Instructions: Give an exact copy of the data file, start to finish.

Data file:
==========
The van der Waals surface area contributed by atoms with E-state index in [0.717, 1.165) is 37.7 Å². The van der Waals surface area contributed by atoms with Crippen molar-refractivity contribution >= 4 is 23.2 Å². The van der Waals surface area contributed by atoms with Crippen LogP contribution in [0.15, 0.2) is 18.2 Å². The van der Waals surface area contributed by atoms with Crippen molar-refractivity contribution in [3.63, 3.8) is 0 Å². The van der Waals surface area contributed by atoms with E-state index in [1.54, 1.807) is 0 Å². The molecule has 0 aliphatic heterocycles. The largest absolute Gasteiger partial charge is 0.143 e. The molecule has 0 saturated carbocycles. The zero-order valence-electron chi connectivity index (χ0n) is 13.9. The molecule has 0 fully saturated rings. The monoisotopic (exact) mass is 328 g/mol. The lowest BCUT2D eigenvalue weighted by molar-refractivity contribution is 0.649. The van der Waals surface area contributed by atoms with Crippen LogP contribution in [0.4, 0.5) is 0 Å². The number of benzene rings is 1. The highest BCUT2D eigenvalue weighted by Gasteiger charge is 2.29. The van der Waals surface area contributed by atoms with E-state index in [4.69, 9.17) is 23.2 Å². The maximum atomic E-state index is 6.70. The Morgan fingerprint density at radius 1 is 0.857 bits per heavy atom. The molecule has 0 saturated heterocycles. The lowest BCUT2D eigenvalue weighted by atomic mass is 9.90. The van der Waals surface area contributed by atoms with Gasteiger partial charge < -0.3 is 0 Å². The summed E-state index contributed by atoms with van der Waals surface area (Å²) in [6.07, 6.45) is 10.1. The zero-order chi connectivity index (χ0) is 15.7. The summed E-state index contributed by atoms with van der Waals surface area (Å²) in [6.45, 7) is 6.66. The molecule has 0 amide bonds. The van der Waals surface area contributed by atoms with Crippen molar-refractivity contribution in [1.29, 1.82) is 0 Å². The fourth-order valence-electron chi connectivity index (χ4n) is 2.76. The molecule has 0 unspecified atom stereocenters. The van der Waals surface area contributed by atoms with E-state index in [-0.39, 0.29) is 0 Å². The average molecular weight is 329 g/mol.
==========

The van der Waals surface area contributed by atoms with E-state index in [0.717, 1.165) is 37.7 Å². The van der Waals surface area contributed by atoms with Crippen molar-refractivity contribution >= 4 is 23.2 Å². The van der Waals surface area contributed by atoms with Crippen LogP contribution in [0.15, 0.2) is 18.2 Å². The van der Waals surface area contributed by atoms with Crippen molar-refractivity contribution in [3.63, 3.8) is 0 Å². The van der Waals surface area contributed by atoms with E-state index in [1.54, 1.807) is 0 Å². The molecule has 0 aliphatic heterocycles. The largest absolute Gasteiger partial charge is 0.143 e. The molecule has 0 saturated carbocycles. The zero-order valence-electron chi connectivity index (χ0n) is 13.9. The molecule has 0 fully saturated rings. The monoisotopic (exact) mass is 328 g/mol. The lowest BCUT2D eigenvalue weighted by molar-refractivity contribution is 0.649. The van der Waals surface area contributed by atoms with Crippen LogP contribution in [0.4, 0.5) is 0 Å². The number of benzene rings is 1. The highest BCUT2D eigenvalue weighted by Gasteiger charge is 2.29. The van der Waals surface area contributed by atoms with E-state index in [4.69, 9.17) is 23.2 Å². The maximum atomic E-state index is 6.70. The Morgan fingerprint density at radius 1 is 0.857 bits per heavy atom. The molecule has 0 saturated heterocycles. The lowest BCUT2D eigenvalue weighted by atomic mass is 9.90. The van der Waals surface area contributed by atoms with Gasteiger partial charge < -0.3 is 0 Å². The summed E-state index contributed by atoms with van der Waals surface area (Å²) in [6.07, 6.45) is 10.1. The zero-order chi connectivity index (χ0) is 15.7. The summed E-state index contributed by atoms with van der Waals surface area (Å²) in [6.45, 7) is 6.66. The molecule has 0 amide bonds. The van der Waals surface area contributed by atoms with Crippen molar-refractivity contribution in [1.29, 1.82) is 0 Å². The fourth-order valence-electron chi connectivity index (χ4n) is 2.76. The molecule has 0 unspecified atom stereocenters. The van der Waals surface area contributed by atoms with E-state index in [-0.39, 0.29) is 0 Å². The average molecular weight is 329 g/mol.